Title page for ETD etd-03292015-095219

Type of Document Dissertation
Author Cossaboom, Caitlin Marie
URN etd-03292015-095219
Title Discovery of Novel Strains of Animal Hepatitis E Viruses in the United States: Antigenic and Genetic Characterization, Cross-Species Infection, and Public Health Implications
Degree PhD
Department Biomedical and Veterinary Sciences
Advisory Committee
Advisor Name Title
Xiang-Jin Meng Committee Chair
Fran├žois Elvinger Committee Member
Liwu Li Committee Member
Tanya LeRoith Committee Member
Virginia Buechner-Maxwell Committee Member
  • zoonosis
  • transmission
  • Hepatitis E Virus
  • cross-species
Date of Defense 2015-03-17
Availability unrestricted
Hepatitis E virus (HEV) is an important human pathogen, with pigs and likely other animal species serving as natural reservoirs. There are currently four recognized HEV genotypes that infect humans within the genus Hepevirus of the family Hepeviridae. Genotypes 1 and 2 are human viruses that are associated with waterborne and fecal-oral transmission in developing countries, while genotypes 3 and 4 have been identified in humans and other animal species and are zoonotic and endemic in both industrialized and developing countries.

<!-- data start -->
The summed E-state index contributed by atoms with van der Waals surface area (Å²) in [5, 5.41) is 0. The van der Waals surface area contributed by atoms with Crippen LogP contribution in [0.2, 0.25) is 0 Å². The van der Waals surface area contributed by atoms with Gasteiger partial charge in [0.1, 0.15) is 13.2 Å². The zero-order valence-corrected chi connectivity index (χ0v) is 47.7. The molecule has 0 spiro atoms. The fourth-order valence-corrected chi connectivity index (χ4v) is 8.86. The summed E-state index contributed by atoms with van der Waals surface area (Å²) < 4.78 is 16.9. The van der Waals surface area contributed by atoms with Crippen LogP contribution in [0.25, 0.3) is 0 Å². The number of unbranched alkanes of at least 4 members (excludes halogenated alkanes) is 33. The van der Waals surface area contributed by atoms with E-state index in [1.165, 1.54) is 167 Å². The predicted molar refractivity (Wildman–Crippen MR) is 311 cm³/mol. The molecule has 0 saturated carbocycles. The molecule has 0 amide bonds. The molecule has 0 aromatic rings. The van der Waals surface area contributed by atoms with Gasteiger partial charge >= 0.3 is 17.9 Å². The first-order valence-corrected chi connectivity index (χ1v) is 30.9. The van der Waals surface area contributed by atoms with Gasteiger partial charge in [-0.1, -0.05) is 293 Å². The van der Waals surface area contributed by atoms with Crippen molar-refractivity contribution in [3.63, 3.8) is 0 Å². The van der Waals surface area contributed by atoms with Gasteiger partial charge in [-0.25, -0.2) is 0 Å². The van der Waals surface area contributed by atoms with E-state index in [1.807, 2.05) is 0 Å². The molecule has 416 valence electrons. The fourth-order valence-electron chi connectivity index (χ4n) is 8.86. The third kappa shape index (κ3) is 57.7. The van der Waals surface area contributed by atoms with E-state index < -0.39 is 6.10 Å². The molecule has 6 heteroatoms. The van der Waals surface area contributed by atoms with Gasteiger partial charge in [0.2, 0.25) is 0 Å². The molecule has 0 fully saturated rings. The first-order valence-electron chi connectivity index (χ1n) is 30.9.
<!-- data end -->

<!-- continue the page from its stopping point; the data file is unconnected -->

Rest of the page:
In my dissertation research, we identified the first strain of HEV from rabbits in the United States. We subsequently determined the complete genome sequence of the virus. Phylogenetic analyses of the full-length sequence indicated that U.S. rabbit HEV is a distant member of the zoonotic genotype 3, thus raising a potential concern for zoonotic infection. In order to investigate the cross-species potential of rabbit HEV, we then determined its antigenic cross-reactivity with other animal strains of HEV. Additionally, we demonstrated that the novel rabbit HEV could cross species barriers and infect pigs under experimental conditions.

Finally, we attempted to determine the risk factors and sources of foodborne HEV infection in the United States. We detected HEV for the first time from non-liver pork commercial products in the United States and demonstrated consumption of undercooked meat a risk factor for HEV infection. HEV sequences of genotype 3 origin were detected from pork products purchased from grocery stores in Southwest Virginia. Approximately 6.3% (21/335) of university students tested seropositive for HEV antibodies and, importantly, those with a history of consuming undercooked meats were 13 times more likely to be seropositive. These results further underscore the importance of cooking pork thoroughly and using proper hygiene when preparing meals.

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